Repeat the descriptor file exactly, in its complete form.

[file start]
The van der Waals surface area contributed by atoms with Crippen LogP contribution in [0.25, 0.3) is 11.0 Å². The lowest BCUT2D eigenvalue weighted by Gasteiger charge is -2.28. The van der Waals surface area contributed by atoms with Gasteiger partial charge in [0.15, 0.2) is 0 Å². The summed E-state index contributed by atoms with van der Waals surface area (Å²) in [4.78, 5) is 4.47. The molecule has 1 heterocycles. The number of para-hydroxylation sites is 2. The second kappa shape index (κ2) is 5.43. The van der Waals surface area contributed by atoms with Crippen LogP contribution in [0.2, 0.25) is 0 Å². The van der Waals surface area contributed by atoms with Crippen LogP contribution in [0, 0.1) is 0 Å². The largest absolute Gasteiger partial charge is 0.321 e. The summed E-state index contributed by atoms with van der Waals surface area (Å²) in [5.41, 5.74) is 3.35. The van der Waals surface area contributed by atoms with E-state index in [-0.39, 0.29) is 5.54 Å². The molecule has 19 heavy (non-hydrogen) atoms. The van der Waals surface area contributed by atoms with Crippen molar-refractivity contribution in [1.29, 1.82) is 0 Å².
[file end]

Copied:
The van der Waals surface area contributed by atoms with Crippen LogP contribution in [0.25, 0.3) is 11.0 Å². The lowest BCUT2D eigenvalue weighted by Gasteiger charge is -2.28. The van der Waals surface area contributed by atoms with Gasteiger partial charge in [0.15, 0.2) is 0 Å². The summed E-state index contributed by atoms with van der Waals surface area (Å²) in [4.78, 5) is 4.47. The molecule has 1 heterocycles. The number of para-hydroxylation sites is 2. The second kappa shape index (κ2) is 5.43. The van der Waals surface area contributed by atoms with Crippen LogP contribution in [0.2, 0.25) is 0 Å². The van der Waals surface area contributed by atoms with Crippen LogP contribution in [0, 0.1) is 0 Å². The largest absolute Gasteiger partial charge is 0.321 e. The summed E-state index contributed by atoms with van der Waals surface area (Å²) in [5.41, 5.74) is 3.35. The van der Waals surface area contributed by atoms with E-state index in [-0.39, 0.29) is 5.54 Å². The molecule has 19 heavy (non-hydrogen) atoms. The van der Waals surface area contributed by atoms with Crippen molar-refractivity contribution in [1.29, 1.82) is 0 Å².